Nicola Wealth Portfolio Results
Returns for the Nicola Core Portfolio Fund were +0.5% in the month of January. The Nicola Core Portfolio Fund is managed using similar weights as our model portfolio and is comprised entirely of Nicola Pooled Funds and Limited Partnerships. Actual client returns will vary depending on specific client situations and asset mixes.
The Nicola Bond Fund returned 0.7% in January. Credit spreads tightened in Canada helping to support both East Coast and Marret. The Nicola Bond Fund is currently positioned with short duration exposure and was able to avoid losses stemming from the yield curve steepening. The yield curve mainly steepened from 6 years out with 10-year Government of Canada bonds moving from 0.68% to 0.89%. Retail flow into investment-grade credit remains strong with inflows into ETFs during the month while new issues continue to be met with still high albeit subsiding demand. Relative returns were also supportive from lower quality BBB outperforming AA credit during the month.
The Nicola High Yield Bond Fund returned 1.9% in January. Currency contributed 0.2% as the US dollar strengthened versus the Canadian dollar. The general high yield market traded sideways for the month as significant amounts of new issuance supply weighed on markets. Default rates remained unchanged and sector returns were mixed as Energy outperformed but leisure sold off. All our main strategies contributed to the outperformance for the month, with Apollo Offshore Credit Strategies and Pimco Tactical Income Fund leading the way with returns over 3%. Specific credit selection has driven returns for both funds recently. Despite having lower net exposure, Apollo’s position in names such as Hertz has helped returns while Pimco’s exposure in the securitized market has helped returns. Pimco currently trades at a large premium to NAV and if this persists, we will likely use this opportunity to reduce our position and take profits.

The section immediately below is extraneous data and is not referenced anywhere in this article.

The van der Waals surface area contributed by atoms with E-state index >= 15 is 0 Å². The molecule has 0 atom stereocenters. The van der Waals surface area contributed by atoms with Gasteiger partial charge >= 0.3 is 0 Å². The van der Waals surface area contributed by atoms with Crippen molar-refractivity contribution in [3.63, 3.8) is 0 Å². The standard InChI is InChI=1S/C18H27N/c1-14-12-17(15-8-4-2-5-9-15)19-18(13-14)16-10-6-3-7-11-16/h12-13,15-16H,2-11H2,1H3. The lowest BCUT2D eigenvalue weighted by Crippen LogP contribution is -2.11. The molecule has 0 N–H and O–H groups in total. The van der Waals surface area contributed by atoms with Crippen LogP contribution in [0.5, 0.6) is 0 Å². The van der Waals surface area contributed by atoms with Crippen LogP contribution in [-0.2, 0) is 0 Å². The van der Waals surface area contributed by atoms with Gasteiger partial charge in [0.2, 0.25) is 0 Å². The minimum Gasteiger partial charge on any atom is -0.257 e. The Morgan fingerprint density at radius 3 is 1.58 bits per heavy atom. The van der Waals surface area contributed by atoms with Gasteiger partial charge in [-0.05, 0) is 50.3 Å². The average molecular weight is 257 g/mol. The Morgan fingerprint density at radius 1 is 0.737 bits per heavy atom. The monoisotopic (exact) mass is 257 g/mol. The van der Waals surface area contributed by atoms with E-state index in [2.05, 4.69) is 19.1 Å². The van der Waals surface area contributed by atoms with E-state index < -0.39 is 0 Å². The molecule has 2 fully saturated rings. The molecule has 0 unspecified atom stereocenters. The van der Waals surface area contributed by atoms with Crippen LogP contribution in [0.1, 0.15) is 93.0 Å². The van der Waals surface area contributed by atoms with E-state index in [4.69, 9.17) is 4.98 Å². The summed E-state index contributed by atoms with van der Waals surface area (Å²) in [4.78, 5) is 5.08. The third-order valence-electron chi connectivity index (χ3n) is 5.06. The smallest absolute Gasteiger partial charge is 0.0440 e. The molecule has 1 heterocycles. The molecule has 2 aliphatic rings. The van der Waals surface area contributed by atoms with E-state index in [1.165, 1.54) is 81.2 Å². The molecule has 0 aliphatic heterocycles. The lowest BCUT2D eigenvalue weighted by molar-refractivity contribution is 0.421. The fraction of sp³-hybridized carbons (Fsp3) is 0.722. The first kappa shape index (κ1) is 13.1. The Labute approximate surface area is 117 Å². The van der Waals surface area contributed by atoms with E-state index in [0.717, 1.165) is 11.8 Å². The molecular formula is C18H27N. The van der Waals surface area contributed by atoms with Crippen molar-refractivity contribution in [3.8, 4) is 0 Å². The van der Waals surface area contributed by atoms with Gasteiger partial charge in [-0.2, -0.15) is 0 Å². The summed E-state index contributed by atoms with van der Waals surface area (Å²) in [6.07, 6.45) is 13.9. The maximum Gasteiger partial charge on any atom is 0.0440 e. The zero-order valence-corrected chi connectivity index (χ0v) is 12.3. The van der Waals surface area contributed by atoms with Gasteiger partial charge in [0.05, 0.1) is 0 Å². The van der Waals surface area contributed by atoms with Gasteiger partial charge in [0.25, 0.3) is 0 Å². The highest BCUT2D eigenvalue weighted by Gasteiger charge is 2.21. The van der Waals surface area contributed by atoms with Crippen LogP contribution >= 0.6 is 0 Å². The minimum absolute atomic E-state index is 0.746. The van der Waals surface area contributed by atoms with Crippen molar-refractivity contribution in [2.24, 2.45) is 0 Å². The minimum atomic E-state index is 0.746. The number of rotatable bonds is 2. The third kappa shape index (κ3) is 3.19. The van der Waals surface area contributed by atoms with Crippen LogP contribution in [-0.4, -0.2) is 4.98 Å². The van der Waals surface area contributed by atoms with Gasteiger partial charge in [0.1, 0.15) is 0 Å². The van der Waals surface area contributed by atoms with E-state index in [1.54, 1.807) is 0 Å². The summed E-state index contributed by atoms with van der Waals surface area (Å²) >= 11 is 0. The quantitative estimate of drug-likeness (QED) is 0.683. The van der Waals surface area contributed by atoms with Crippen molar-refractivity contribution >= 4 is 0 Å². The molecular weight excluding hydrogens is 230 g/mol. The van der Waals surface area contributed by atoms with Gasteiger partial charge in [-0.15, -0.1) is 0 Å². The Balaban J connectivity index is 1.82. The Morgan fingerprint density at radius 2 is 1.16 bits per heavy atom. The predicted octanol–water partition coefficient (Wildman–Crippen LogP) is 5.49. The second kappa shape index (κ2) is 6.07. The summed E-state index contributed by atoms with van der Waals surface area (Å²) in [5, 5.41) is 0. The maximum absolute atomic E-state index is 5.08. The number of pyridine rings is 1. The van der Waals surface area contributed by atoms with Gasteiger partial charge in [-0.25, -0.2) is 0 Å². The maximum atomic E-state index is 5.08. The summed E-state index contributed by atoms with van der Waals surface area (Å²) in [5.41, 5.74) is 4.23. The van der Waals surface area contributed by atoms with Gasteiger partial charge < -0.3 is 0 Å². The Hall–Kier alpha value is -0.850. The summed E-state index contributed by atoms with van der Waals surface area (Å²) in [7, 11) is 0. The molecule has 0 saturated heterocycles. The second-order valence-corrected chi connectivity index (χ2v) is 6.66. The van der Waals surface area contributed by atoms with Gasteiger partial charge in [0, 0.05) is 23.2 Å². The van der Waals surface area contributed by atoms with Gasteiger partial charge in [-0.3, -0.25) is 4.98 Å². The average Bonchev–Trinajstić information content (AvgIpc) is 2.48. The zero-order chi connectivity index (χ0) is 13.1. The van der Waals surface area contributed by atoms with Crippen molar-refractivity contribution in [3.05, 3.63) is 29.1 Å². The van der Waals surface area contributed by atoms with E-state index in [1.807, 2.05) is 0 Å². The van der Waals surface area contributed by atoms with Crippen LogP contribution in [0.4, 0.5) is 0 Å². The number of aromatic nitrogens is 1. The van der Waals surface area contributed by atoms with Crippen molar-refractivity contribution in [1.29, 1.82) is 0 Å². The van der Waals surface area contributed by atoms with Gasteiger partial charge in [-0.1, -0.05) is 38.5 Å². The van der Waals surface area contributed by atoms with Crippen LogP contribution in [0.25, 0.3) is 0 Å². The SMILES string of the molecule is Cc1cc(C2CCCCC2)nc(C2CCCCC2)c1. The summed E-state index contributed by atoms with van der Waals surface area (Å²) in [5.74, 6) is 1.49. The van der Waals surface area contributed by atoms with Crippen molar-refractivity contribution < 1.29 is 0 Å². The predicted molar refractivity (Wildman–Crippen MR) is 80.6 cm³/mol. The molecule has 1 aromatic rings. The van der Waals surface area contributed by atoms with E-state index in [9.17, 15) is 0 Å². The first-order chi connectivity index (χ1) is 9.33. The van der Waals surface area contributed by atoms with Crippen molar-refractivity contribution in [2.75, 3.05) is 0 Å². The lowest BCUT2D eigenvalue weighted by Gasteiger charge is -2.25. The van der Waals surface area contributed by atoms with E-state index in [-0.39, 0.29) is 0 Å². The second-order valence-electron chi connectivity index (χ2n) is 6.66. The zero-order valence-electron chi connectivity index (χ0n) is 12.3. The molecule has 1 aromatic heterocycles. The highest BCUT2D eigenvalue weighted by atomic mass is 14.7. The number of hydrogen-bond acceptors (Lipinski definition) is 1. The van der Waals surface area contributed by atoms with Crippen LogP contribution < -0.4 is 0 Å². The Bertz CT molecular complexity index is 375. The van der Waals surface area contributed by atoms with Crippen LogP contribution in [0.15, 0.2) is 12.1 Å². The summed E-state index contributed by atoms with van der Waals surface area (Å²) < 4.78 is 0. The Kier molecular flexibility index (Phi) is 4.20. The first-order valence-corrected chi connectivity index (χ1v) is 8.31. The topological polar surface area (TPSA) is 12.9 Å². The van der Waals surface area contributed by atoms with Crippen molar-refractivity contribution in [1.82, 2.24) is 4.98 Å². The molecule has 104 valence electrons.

The Nicola Global Bond Fund was flat in January. Templeton Global Bond sold off -0.5% for the month which was offset by gains in BlackRock Securitized Investors and our investment in TIPS, or Treasury Inflation-Protection Securities. We continue to be constructive on Emerging Market debt as government bonds yield 4% and look comparatively attractive, particularly regarding currency exposure. However, given the current economic environment, we believe it is prudent to be selective in terms of countries. The impact of COVID-19 on countries varies widely, and some countries have raised significant levels of US-dominated debt and will be hurt if the US dollar rises. Other countries have deep domestic capital markets, lower budget deficits and lower debt to GDP compared to developed countries, potentially leading to outperformance.